According to IBNA correspondent, the graphic narrative book with the full title, ‘Heretics!: The Wondrous (and Dangerous) Beginnings of Modern Philosophy’
has been translated into Persian by Shahab al-Din Abbasi and released by Mazyar publishing in Tehran.
The book is introduced as: “It tells the exciting story of the seventeenth-century thinkers who challenged authority-sometimes risking excommunication, prison, and even death-to lay the foundations of modern philosophy and science and help usher in a new world. ‘Heretics!’ offers a unique introduction to the birth of modern thought in comics form-smart, charming, and often funny.
These contentious and controversial philosophers, from Galileo and Descartes to Spinoza, Locke, Leibniz, and Newton fundamentally changed the way we look at the world, society, and ourselves, overturning everything from the idea that the Earth is the center of the cosmos to the notion that kings have a divine right to rule. More devoted to reason than to faith, these thinkers defended scandalous new views of nature, religion, politics, knowledge, and the human mind.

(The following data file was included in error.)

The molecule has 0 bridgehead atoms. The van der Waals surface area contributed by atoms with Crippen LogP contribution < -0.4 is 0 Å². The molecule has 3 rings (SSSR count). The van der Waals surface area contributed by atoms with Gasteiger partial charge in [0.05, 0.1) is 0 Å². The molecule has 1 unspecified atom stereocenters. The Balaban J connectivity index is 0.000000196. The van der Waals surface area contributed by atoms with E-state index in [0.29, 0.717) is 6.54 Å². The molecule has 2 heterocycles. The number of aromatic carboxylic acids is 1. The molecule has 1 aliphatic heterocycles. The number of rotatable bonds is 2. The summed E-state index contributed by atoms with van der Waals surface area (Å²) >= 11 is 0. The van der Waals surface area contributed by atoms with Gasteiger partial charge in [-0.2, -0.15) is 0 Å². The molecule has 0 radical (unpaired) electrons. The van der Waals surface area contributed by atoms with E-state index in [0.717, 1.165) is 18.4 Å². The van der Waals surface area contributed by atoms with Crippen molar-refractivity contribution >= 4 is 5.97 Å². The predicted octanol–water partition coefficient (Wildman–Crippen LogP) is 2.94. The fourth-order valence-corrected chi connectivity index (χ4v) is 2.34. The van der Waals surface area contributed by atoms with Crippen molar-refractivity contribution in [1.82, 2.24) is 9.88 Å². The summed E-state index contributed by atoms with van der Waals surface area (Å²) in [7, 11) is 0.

‘Heretics!’ tells the story of their ideas, lives, and times. Crisscrossing Europe as it follows them in their travels and exiles, the narrative describes their meetings and clashes with each other, as well as their confrontations with religious and royal authority.
It recounts key moments in the history of modern philosophy, including the burning of Giordano Bruno for heresy, Galileo's house arrest for defending Copernicanism, Descartes's proclaiming cogito ergo sum, Hobbes's vision of the “nasty and brutish” state of nature, and Spinoza's shocking Theological-Political Treatise.
is the Professor of Philosophy and Humanities, and (from 2004-2009) Professor of Jewish Studies at the University of Wisconsin–Madison.
‘Heretics!: The Wondrous (and Dangerous) Beginnings of Modern Philosophy’ in Persian has been published in 116 pages and 1100 copies.